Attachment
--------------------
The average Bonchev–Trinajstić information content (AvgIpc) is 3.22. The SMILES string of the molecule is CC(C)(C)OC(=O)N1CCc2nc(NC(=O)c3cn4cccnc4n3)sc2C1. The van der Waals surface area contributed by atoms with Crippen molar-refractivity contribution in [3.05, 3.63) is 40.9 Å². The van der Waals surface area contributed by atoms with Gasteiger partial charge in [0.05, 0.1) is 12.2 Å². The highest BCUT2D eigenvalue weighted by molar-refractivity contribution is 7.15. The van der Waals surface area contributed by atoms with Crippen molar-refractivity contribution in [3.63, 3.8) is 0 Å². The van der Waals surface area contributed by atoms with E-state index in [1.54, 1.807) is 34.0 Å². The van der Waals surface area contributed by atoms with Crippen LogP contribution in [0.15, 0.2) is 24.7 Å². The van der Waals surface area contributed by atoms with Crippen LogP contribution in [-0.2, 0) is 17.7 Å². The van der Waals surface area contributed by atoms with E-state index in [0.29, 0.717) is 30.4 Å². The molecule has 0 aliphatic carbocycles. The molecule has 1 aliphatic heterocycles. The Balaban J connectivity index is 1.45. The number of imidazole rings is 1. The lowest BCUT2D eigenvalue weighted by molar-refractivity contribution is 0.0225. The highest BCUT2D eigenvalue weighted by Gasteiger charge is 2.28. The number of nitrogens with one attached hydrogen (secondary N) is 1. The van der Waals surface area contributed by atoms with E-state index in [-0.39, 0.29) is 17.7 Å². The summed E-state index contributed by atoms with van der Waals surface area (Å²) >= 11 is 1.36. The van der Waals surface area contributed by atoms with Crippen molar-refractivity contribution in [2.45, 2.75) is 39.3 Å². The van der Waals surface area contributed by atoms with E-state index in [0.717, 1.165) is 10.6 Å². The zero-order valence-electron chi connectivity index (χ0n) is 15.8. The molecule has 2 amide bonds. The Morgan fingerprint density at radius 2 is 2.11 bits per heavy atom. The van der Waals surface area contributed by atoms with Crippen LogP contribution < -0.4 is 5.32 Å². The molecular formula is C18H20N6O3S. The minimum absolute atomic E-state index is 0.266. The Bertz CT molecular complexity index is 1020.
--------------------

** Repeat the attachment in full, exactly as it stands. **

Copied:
The average Bonchev–Trinajstić information content (AvgIpc) is 3.22. The SMILES string of the molecule is CC(C)(C)OC(=O)N1CCc2nc(NC(=O)c3cn4cccnc4n3)sc2C1. The van der Waals surface area contributed by atoms with Crippen molar-refractivity contribution in [3.05, 3.63) is 40.9 Å². The van der Waals surface area contributed by atoms with Gasteiger partial charge in [0.05, 0.1) is 12.2 Å². The highest BCUT2D eigenvalue weighted by molar-refractivity contribution is 7.15. The van der Waals surface area contributed by atoms with Crippen molar-refractivity contribution in [3.63, 3.8) is 0 Å². The van der Waals surface area contributed by atoms with E-state index in [1.54, 1.807) is 34.0 Å². The van der Waals surface area contributed by atoms with Crippen LogP contribution in [0.15, 0.2) is 24.7 Å². The van der Waals surface area contributed by atoms with Crippen LogP contribution in [-0.2, 0) is 17.7 Å². The van der Waals surface area contributed by atoms with E-state index in [0.29, 0.717) is 30.4 Å². The molecule has 0 aliphatic carbocycles. The molecule has 1 aliphatic heterocycles. The Balaban J connectivity index is 1.45. The number of imidazole rings is 1. The lowest BCUT2D eigenvalue weighted by molar-refractivity contribution is 0.0225. The highest BCUT2D eigenvalue weighted by Gasteiger charge is 2.28. The number of nitrogens with one attached hydrogen (secondary N) is 1. The van der Waals surface area contributed by atoms with E-state index in [-0.39, 0.29) is 17.7 Å². The summed E-state index contributed by atoms with van der Waals surface area (Å²) >= 11 is 1.36. The van der Waals surface area contributed by atoms with Crippen molar-refractivity contribution in [2.45, 2.75) is 39.3 Å². The van der Waals surface area contributed by atoms with E-state index in [0.717, 1.165) is 10.6 Å². The zero-order valence-electron chi connectivity index (χ0n) is 15.8. The molecule has 2 amide bonds. The Morgan fingerprint density at radius 2 is 2.11 bits per heavy atom. The van der Waals surface area contributed by atoms with Crippen LogP contribution < -0.4 is 5.32 Å². The molecular formula is C18H20N6O3S. The minimum absolute atomic E-state index is 0.266. The Bertz CT molecular complexity index is 1020.